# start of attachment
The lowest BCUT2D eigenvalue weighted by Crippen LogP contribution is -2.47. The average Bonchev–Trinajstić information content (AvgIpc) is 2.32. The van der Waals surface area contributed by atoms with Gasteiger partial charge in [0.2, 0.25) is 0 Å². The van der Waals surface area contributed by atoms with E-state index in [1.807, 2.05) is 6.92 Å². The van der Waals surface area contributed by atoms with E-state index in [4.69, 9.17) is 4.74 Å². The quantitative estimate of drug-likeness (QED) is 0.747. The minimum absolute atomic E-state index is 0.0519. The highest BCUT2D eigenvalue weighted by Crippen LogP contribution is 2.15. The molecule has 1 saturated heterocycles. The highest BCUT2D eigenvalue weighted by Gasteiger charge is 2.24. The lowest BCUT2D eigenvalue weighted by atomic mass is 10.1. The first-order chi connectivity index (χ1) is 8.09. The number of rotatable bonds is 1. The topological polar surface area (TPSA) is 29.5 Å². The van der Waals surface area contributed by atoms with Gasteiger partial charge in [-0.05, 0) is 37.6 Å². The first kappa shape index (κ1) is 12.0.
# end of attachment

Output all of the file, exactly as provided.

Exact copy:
The lowest BCUT2D eigenvalue weighted by Crippen LogP contribution is -2.47. The average Bonchev–Trinajstić information content (AvgIpc) is 2.32. The van der Waals surface area contributed by atoms with Gasteiger partial charge in [0.2, 0.25) is 0 Å². The van der Waals surface area contributed by atoms with E-state index in [1.807, 2.05) is 6.92 Å². The van der Waals surface area contributed by atoms with E-state index in [4.69, 9.17) is 4.74 Å². The quantitative estimate of drug-likeness (QED) is 0.747. The minimum absolute atomic E-state index is 0.0519. The highest BCUT2D eigenvalue weighted by Crippen LogP contribution is 2.15. The molecule has 1 saturated heterocycles. The highest BCUT2D eigenvalue weighted by Gasteiger charge is 2.24. The lowest BCUT2D eigenvalue weighted by atomic mass is 10.1. The first-order chi connectivity index (χ1) is 8.09. The number of rotatable bonds is 1. The topological polar surface area (TPSA) is 29.5 Å². The van der Waals surface area contributed by atoms with Gasteiger partial charge in [-0.05, 0) is 37.6 Å². The first kappa shape index (κ1) is 12.0.